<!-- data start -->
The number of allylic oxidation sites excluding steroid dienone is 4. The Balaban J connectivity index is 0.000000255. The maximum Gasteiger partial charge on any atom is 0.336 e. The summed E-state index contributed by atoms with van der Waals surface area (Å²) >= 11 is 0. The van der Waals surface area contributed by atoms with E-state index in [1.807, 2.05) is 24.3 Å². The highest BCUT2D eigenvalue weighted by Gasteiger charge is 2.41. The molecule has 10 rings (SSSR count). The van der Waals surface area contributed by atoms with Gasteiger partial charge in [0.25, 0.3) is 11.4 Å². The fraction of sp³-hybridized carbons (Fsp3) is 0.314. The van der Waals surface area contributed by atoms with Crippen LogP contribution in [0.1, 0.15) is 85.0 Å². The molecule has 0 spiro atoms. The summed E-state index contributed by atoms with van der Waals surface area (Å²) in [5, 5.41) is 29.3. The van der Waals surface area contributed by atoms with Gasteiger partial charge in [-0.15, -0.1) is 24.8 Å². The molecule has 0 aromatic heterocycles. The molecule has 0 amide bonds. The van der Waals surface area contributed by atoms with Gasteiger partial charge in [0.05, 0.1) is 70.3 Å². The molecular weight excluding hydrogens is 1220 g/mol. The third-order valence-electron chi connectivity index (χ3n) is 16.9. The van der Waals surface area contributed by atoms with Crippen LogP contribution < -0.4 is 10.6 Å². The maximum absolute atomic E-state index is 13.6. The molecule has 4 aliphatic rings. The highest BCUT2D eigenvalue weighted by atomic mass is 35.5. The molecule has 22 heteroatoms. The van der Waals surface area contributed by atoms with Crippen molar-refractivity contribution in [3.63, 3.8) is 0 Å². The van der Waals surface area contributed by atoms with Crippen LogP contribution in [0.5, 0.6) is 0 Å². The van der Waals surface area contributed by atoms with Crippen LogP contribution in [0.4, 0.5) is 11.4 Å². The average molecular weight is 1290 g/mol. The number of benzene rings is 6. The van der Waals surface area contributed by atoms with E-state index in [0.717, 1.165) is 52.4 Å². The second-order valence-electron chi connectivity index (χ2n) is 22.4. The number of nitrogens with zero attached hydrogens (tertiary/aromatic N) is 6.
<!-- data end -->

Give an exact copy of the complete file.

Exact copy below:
The number of allylic oxidation sites excluding steroid dienone is 4. The Balaban J connectivity index is 0.000000255. The maximum Gasteiger partial charge on any atom is 0.336 e. The summed E-state index contributed by atoms with van der Waals surface area (Å²) >= 11 is 0. The van der Waals surface area contributed by atoms with E-state index in [1.807, 2.05) is 24.3 Å². The highest BCUT2D eigenvalue weighted by Gasteiger charge is 2.41. The molecule has 10 rings (SSSR count). The van der Waals surface area contributed by atoms with Gasteiger partial charge in [0.25, 0.3) is 11.4 Å². The fraction of sp³-hybridized carbons (Fsp3) is 0.314. The van der Waals surface area contributed by atoms with Crippen LogP contribution in [0.1, 0.15) is 85.0 Å². The molecule has 0 spiro atoms. The summed E-state index contributed by atoms with van der Waals surface area (Å²) in [5, 5.41) is 29.3. The van der Waals surface area contributed by atoms with Gasteiger partial charge in [-0.15, -0.1) is 24.8 Å². The molecule has 0 aromatic heterocycles. The molecule has 0 amide bonds. The van der Waals surface area contributed by atoms with Gasteiger partial charge in [0.05, 0.1) is 70.3 Å². The molecular weight excluding hydrogens is 1220 g/mol. The third-order valence-electron chi connectivity index (χ3n) is 16.9. The van der Waals surface area contributed by atoms with Crippen LogP contribution < -0.4 is 10.6 Å². The maximum absolute atomic E-state index is 13.6. The molecule has 4 aliphatic rings. The highest BCUT2D eigenvalue weighted by atomic mass is 35.5. The molecule has 22 heteroatoms. The van der Waals surface area contributed by atoms with Crippen molar-refractivity contribution in [3.63, 3.8) is 0 Å². The van der Waals surface area contributed by atoms with Crippen LogP contribution in [0.5, 0.6) is 0 Å². The van der Waals surface area contributed by atoms with Crippen LogP contribution in [0.4, 0.5) is 11.4 Å². The average molecular weight is 1290 g/mol. The number of benzene rings is 6. The van der Waals surface area contributed by atoms with E-state index in [0.717, 1.165) is 52.4 Å². The second-order valence-electron chi connectivity index (χ2n) is 22.4. The number of nitrogens with zero attached hydrogens (tertiary/aromatic N) is 6.